By Ted Genoways, author of the forthcoming book The Chain: Farm, Factory and the Fate of our Food.
In this op-ed piece journalist Ted Genoways uncovers some of the hidden costs of the industrial meat system, and urges us all to advocate for change.
In meatpacking plants, the speed of processing is set by a chain conveyor system, and the industry is governed by a simple philosophy: faster is better. Often the defense of faster chain speeds is couched in seemingly altruistic explanations. Faster production lines keep prices down. Affordable meat feeds the world. In truth, increased line speeds mean only one thing: greater profits. And the industry will do anything to improve its bottom line.
For the better part of a century, line speeds in pork processing plants were kept in check by the demands of federal meat inspection. The chain could go only as fast as inspectors could carry out their work. But then, over a decade ago, the USDA piloted a special program to test the effects of reduced inspection on food safety. Five pork processing facilities nationwide are now allowed to set their own line speeds, including three owned or operated by Hormel Foods.
The effects, by any measure, have been disastrous. The USDA’s own Inspector General recently reported that three of the five pilot plants are now among the ten worst food safety violators in America. That’s out of 616 plants nationwide. The report cited repeated instances of carcasses tainted by fecal matter, as well as cases where inspectors found animals with cancerous tumors, lesions from tuberculosis, enlarged glands and swelling from bacterial infection, even septic arthritis so severe that bloody fluid was noted discharging from its joints.
But food safety is only half the story. In the course of four years spent researching the effects of increased line speeds in Hormel’s plants, I encountered an unprecedented outbreak of a new neurological disorder, as well as higher rates of cuts and amputations among packinghouse workers. I found that high-density hog farming increasingly threatens safety of drinking water and air quality around concentrated animal feeding operations, and the hogs inside are often subjected to mishandling and abuse. And I discovered that the misuse of antibiotics as growth-enhancers have reduced the effectiveness of critical medications in human populations.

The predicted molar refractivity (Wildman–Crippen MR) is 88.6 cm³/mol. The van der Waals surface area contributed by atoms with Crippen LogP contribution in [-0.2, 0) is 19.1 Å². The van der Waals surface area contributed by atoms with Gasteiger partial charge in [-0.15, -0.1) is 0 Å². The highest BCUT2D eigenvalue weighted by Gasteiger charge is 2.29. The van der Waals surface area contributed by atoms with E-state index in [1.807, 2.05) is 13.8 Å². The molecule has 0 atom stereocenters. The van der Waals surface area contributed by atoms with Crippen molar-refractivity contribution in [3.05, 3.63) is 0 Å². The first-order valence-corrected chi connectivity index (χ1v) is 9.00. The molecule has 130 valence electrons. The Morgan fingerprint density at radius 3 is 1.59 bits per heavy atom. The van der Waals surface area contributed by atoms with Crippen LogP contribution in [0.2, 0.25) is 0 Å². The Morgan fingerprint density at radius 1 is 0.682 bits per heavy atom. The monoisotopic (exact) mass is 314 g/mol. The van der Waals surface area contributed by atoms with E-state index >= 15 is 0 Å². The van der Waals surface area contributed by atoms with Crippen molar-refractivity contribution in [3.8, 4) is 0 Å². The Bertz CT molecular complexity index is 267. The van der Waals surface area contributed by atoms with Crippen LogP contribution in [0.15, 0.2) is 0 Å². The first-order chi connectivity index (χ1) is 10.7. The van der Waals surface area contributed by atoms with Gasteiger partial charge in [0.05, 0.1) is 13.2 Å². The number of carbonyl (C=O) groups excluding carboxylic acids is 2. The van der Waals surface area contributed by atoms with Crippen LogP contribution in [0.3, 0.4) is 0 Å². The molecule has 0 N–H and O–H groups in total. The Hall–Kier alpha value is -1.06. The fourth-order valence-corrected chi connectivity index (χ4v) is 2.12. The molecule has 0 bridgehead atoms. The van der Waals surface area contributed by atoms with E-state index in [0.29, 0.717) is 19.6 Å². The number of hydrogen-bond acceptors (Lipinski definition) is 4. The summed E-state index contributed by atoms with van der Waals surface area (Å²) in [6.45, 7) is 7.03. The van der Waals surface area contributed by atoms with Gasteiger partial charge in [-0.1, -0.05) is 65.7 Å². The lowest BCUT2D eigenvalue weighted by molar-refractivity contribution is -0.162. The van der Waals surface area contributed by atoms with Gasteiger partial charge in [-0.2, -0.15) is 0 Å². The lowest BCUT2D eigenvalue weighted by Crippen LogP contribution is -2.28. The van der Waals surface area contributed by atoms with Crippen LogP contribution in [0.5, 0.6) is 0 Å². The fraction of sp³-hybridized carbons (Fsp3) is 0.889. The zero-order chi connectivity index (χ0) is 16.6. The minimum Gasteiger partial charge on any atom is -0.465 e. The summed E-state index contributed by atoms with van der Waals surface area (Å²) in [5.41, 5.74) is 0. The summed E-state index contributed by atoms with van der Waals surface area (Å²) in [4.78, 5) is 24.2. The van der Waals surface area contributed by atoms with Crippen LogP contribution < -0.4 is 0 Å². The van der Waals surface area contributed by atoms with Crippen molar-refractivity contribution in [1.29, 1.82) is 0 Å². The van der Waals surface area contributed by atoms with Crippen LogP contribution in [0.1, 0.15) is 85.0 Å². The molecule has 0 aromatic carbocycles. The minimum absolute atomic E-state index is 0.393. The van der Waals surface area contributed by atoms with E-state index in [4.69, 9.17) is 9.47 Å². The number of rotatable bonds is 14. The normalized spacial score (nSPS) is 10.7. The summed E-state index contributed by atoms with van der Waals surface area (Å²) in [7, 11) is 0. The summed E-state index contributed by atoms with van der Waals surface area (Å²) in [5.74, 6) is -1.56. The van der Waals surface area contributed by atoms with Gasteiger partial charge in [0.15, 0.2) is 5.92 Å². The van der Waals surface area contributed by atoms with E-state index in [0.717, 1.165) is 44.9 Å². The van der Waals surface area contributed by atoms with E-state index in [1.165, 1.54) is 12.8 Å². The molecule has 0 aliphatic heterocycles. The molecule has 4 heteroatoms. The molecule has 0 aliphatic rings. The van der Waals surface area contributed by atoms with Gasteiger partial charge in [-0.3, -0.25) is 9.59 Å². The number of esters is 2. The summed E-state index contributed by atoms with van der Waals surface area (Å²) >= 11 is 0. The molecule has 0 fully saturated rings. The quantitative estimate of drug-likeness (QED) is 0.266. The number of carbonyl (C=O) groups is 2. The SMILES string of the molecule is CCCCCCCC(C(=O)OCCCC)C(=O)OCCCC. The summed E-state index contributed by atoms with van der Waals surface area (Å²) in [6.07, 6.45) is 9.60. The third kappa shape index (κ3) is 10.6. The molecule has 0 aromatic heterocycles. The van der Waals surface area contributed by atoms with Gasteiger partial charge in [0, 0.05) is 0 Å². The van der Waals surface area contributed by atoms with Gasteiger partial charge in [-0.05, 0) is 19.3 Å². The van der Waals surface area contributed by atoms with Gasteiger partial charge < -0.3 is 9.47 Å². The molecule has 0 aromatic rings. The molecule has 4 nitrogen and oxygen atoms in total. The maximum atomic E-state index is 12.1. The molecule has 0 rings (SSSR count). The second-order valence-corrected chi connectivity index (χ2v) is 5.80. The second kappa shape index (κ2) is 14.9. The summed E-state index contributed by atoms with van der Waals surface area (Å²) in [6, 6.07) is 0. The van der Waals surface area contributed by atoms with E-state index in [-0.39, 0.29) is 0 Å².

The drive for increased output has pushed the American meatpacking industry to its breaking point. It is a system that is easy to condemn – but hard to reform. Even if we buy only organic, welfare-approved pork and eat it sparingly, it’s not enough to solve the larger problem. As we have reduced our meat intake, the amount of pork eaten abroad – especially among the booming middle class in China – is climbing steeply. Big producers like Hormel are scrambling for their share of that market, so the larger problems persist. And, just as importantly, when the whole system is built around producing cheap meat, it means that fewer and fewer low-income Americans can afford good meat.
We have to insist that our leaders create a system that incentivizes the production of quality, healthful meat. We must press the president and Congress to conduct an independent study of meat inspection and act meaningfully on the findings.
Photo: Jay Moore, environmental manager of New Fashion Pork, outside a company-owner hog confinement barn near Estherville, Iowa.